Closed cell spray foam

All about Closed Cell Spray Foam

The spray-on closed-cell insulating foam is usually sold as a two-part polyurethane material that is often used in buildings, appliances, etc., as a thermal insulation material. The foam is applied by a mixing or application nozzle from a tank and then expands once it enters the system. In general, spray foam insulation has the advantage of being quick to apply, dexterous in difficult to reach places, and generally resilient to a variety of environmental conditions in comparison to other types of insulation.

Spray foam has the disadvantage of being relatively dense and solid once it has cured, so it is difficult to fish electrical cables or pipes through wall cavities once it has cured, adding additional complexity to simple retrofits or repairs. In this article, we will briefly examine the uses and characteristics of spray-on closed-cell foam.

In order to fill a cavity in a wall, a worker applies closed-cell insulating foam.

Characteristics of closed-cell foam

Among the two types of polyurethane spray foam, closed-cell foam insulation is the denser and more common. The industry often refers to this foam as “medium-density” or “two-pound” foam, as it is made up of several bubbles suspended in a polyurethane matrix. The blowing agent is used to create a thermal barrier that is much more effective than air. It has a higher R-value than other forms of insulation because the blowing agent creates a more effective thermal barrier than air.

The foam is made by mixing two parts in the mixing nozzle, the most common of which is the A part – which usually consists of methylene diphenyl diisocyanate (MDI) and polymeric MDI – and the B part, which usually consists of polyols, catalysts, blowing agents, flame retardants, and surfactants.

Due to the fact that closed-cell foam is water-resistant, it can be used for insulation purposes in common areas such as wall cavities, as well as in applications where water is constantly present – such as against foundation walls or on roof decks – and is an excellent insulation material for outdoor applications. In order to protect it from ultraviolet light, roofing installations should be protected. At a certain depth, it creates a vapor barrier on its own.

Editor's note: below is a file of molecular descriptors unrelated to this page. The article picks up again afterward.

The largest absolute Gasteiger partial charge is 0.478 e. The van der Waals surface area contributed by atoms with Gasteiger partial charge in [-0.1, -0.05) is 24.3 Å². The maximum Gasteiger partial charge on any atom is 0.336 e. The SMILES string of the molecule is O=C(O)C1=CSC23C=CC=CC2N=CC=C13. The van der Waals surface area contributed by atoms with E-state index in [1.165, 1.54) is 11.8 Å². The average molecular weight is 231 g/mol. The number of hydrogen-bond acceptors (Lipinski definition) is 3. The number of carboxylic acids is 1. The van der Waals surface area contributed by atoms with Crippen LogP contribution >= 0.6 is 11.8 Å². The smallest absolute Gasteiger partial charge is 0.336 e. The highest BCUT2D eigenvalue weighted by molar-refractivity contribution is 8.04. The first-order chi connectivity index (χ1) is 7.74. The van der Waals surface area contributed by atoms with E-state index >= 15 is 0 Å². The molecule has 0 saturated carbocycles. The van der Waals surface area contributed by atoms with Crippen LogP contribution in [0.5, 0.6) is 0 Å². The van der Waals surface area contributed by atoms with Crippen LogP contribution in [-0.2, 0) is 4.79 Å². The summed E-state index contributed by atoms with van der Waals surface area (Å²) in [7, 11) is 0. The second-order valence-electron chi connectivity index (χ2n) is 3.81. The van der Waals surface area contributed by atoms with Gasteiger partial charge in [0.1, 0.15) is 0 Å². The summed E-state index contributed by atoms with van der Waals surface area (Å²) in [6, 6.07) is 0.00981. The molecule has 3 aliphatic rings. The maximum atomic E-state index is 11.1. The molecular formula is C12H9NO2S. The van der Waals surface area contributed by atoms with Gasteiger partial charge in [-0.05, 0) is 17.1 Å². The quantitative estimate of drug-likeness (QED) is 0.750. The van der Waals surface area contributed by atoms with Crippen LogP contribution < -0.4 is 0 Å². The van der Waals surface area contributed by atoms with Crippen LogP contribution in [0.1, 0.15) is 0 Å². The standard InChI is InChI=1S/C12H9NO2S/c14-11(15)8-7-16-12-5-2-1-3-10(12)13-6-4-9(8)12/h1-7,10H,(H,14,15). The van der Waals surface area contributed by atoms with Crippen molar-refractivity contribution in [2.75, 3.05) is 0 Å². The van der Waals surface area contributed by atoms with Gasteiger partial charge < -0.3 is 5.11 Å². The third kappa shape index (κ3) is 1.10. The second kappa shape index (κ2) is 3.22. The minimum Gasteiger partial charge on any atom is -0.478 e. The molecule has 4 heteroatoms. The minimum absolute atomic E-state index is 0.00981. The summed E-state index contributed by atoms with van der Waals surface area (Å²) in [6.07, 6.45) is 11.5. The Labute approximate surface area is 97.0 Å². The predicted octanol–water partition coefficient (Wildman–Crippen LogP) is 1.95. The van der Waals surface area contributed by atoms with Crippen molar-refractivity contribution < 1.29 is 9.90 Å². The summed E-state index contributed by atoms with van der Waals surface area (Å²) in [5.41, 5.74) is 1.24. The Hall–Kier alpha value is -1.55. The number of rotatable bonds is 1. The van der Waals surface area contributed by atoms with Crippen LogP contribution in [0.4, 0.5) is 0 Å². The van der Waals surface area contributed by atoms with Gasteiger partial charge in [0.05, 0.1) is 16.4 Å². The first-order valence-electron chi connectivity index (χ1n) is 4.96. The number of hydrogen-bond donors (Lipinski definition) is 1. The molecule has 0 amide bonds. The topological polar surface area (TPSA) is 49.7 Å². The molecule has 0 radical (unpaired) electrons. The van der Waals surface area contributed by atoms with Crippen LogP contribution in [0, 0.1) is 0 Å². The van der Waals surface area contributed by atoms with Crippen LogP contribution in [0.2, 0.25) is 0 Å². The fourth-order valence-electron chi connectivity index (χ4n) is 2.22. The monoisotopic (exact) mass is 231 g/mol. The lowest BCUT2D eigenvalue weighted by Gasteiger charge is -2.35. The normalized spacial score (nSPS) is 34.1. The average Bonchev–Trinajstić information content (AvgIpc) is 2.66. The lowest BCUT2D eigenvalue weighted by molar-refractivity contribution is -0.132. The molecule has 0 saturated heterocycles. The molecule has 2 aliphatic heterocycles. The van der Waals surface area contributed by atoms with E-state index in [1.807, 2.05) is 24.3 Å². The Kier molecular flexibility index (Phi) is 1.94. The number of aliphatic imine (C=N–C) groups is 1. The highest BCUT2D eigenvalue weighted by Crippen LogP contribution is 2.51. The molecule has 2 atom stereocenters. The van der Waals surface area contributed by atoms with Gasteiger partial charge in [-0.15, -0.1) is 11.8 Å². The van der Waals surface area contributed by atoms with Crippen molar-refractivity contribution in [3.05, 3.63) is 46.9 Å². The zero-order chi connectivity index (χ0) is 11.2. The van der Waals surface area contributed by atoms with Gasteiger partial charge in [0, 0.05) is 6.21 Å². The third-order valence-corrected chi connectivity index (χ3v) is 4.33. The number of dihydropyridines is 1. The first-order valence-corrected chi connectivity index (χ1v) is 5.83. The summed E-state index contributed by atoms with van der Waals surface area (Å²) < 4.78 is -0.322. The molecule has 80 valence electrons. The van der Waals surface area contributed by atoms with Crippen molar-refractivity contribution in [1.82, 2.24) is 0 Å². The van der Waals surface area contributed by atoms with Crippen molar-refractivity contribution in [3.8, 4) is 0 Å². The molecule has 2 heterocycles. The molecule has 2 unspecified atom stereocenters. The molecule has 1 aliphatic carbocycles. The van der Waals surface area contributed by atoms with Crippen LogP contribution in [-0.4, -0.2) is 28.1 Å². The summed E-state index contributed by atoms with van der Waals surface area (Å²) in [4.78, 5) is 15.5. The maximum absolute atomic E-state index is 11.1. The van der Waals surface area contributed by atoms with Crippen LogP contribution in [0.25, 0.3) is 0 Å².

There is a R-value of 6-7 for closed-cell polyurethane foams per inch. Since closed-cell foam has a higher density than open-cell foam, it is a bit more difficult to work with after curing. It is for this reason that the interior walls of the house are typically underfilled in order to allow them to be hung without any difficulties. In the case of closed-cell foam, insulation values are high enough that filling the entire cavity is seldom necessary, and skimming the surface to flush may weaken the vapor barrier that has been developed in the body.

In addition to adding strength to the surfaces to which closed-cell foam adheres, when it is cured, it assumes a rigid structure and can also be used to shield the surface from racking. If any remodeler happens to overfill a window cavity and has the foam seep out onto new woodwork, then he will be able to attest to the foam’s adhesion to dry, clean wood.

As the foam dries, professionals dial in mix ratios to ensure proper curing and to keep the foam attached to the frame members without shrinking or pulling away as it dries.

There are also many benefits to closed-cell spray foam insulation, including the fact that it is dense enough to prevent air movement, thus preventing drafts and maintaining a steady temperature. As a result of temperature control, mold growth can also be prevented, as humidity levels are lowered, allowing mold to grow. For closed-cell foam to remain resistant, it has to be dense and strong, and when it is fully formed, it resembles solids.

One of the disadvantages of its rigidity is the fact that it can transmit exterior noise into a house’s living area, although much of the sound is transmitted through the walls anyway.